They came out of the library and, sitting under a tree, caught up with the details of what each was doing since Shikha left LSE.Shikha had had an email from Rakhee after her father’s death, and also another one in reply to the wedding invitation Shikha ad sent her.
“I read about your husband. I’m sorry Shikha. Life’s been tough on you”. Shikha gave her a forlorn smile and said with a mild shrug, “Will survive”
“Should” said Rakhee earnestly.
Rakhee too was a research scholar and had completed a year and a half at CDS. Her husband whom she'd met at LSE was on the faculty of CDS, and they lived in the quarters. “He’s a mallu – a Syrian Christian like you. Kurien”, she said grinning. “These mallus, they love with their heads and work with their hearts”, she added.
Siddharth flashed through her mind fleetingly, but she responded only to the second half of the observation.“The last part, outside Kerala, yes”, she said.
“Guess you are right” said Rakhee, and they laughed.
“Funny how we got out of touch, no?” said Rakhee. “You stopped replying to my emails. Not complaining, mind you. Guess you have your reasons”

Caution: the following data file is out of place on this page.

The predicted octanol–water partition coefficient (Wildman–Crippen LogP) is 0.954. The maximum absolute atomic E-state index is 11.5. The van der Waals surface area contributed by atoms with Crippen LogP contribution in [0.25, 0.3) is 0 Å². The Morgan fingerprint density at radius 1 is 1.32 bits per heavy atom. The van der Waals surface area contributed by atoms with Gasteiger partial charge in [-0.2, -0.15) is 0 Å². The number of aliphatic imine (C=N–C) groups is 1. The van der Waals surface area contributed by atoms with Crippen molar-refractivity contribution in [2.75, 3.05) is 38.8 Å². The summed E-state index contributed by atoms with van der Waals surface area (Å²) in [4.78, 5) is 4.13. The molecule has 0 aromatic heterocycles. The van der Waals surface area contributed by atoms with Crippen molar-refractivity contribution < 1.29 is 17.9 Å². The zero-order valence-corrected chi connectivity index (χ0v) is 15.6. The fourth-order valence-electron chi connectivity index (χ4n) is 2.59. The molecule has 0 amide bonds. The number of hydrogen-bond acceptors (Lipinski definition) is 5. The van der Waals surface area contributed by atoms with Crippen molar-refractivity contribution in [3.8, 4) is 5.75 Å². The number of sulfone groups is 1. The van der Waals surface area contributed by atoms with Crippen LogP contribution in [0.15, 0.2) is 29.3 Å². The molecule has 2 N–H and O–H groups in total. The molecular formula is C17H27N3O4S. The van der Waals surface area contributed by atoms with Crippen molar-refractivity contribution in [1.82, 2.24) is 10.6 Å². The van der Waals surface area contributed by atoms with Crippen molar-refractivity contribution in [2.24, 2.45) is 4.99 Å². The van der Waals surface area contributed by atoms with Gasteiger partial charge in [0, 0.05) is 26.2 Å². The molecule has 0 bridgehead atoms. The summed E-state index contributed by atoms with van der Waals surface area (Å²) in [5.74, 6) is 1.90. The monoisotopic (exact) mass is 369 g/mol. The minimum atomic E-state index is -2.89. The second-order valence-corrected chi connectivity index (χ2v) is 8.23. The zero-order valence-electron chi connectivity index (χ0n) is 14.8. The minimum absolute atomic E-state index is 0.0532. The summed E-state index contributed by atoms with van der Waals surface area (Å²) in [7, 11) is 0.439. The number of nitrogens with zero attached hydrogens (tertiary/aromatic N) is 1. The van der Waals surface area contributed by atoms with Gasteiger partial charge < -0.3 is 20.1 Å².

Shikha said nothing and they left it at that.
“Tell you what, come home for lunch. Mom is at home”
“Oh. Is she with you?”
“No, no. She’s come down for a seminar”
So Shikha went to Rakhee’s house. A real spread awaited them, a sort of multi cuisine.
“Can’t get Kurien to get used to the Bengali fish curry. I have a maid who cooks Kerala food. I do the Bengali cooking”, Rakhee said by way of explanation.
“Shikhas can say hi to each other. My mom”, Rakhee said introducing her mother as the latter emerged from her room. Rakhee’s mother was a stunningly beautiful lady. She must have been a ravishing beauty in her younger days, thought Shikha who took an instant liking to her. Light complexioned with white undyed hair parted in the center and bunned up neatly in the nape of her neck, she looked ethereal almost. She was soft spoken and effortlessly friendly. The three of them sat at the dining table long after they finished their lunch, talking about everything under the sun. From Trade unionism in Kerala to the Mallu’s fascination for gold to Obama’s health insurance legislations to Iran’s nuclear policy to Nandigram to the Malayalam film Twenty Twenty. Finally, they got up and cleared the table. When Rakhee went into the kitchen to make black tea, her mother and Shikha sat in the living room.
“I used to know you father, Shikha”, said Sihika aunty.
“Oh, really? I’d asked papa but he couldn’t place you. “
“He was doing his Ph D when I joined DSE for my masters. He’d have recognized me if he saw me”.
Rakhee came in with tea.
“I’m sorry about him. It was a terrible thing to happen”, said Shikha aunty.